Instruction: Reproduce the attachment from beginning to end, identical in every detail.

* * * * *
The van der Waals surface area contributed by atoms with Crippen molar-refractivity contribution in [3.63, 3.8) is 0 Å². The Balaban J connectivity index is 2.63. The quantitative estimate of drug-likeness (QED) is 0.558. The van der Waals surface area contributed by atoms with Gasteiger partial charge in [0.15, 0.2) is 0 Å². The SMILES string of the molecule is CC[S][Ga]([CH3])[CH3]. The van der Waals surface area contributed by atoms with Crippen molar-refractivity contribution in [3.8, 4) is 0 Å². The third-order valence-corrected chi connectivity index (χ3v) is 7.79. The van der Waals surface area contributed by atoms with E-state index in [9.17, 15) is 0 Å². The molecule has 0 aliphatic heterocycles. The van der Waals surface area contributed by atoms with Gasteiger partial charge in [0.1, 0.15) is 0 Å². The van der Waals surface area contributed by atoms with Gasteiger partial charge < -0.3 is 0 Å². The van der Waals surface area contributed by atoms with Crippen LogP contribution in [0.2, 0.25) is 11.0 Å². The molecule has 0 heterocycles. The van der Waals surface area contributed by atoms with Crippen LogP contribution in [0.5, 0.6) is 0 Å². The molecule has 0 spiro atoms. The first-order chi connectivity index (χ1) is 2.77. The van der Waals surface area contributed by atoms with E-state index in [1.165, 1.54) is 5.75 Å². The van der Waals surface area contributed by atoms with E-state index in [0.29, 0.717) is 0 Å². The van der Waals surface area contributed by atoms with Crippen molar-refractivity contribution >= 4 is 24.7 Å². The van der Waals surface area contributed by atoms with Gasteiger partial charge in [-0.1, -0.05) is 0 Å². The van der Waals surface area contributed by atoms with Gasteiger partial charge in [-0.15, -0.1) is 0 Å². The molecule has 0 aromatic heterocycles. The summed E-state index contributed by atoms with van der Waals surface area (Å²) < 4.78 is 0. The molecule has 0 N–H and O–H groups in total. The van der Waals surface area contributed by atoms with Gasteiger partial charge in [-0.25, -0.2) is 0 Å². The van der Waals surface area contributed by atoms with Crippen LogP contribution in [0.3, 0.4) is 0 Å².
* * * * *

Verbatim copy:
The van der Waals surface area contributed by atoms with Crippen molar-refractivity contribution in [3.63, 3.8) is 0 Å². The Balaban J connectivity index is 2.63. The quantitative estimate of drug-likeness (QED) is 0.558. The van der Waals surface area contributed by atoms with Gasteiger partial charge in [0.15, 0.2) is 0 Å². The SMILES string of the molecule is CC[S][Ga]([CH3])[CH3]. The van der Waals surface area contributed by atoms with Crippen molar-refractivity contribution in [3.8, 4) is 0 Å². The third-order valence-corrected chi connectivity index (χ3v) is 7.79. The van der Waals surface area contributed by atoms with E-state index in [9.17, 15) is 0 Å². The molecule has 0 aliphatic heterocycles. The van der Waals surface area contributed by atoms with Gasteiger partial charge in [0.1, 0.15) is 0 Å². The van der Waals surface area contributed by atoms with Gasteiger partial charge < -0.3 is 0 Å². The van der Waals surface area contributed by atoms with Crippen LogP contribution in [0.2, 0.25) is 11.0 Å². The molecule has 0 heterocycles. The van der Waals surface area contributed by atoms with Crippen LogP contribution in [0.5, 0.6) is 0 Å². The molecule has 0 spiro atoms. The first-order chi connectivity index (χ1) is 2.77. The van der Waals surface area contributed by atoms with E-state index in [1.165, 1.54) is 5.75 Å². The van der Waals surface area contributed by atoms with E-state index in [0.29, 0.717) is 0 Å². The van der Waals surface area contributed by atoms with Crippen molar-refractivity contribution >= 4 is 24.7 Å². The van der Waals surface area contributed by atoms with Gasteiger partial charge in [-0.1, -0.05) is 0 Å². The van der Waals surface area contributed by atoms with Gasteiger partial charge in [-0.15, -0.1) is 0 Å². The molecule has 0 aromatic heterocycles. The summed E-state index contributed by atoms with van der Waals surface area (Å²) < 4.78 is 0. The molecule has 0 N–H and O–H groups in total. The van der Waals surface area contributed by atoms with Gasteiger partial charge in [-0.25, -0.2) is 0 Å². The van der Waals surface area contributed by atoms with Crippen LogP contribution in [0.3, 0.4) is 0 Å².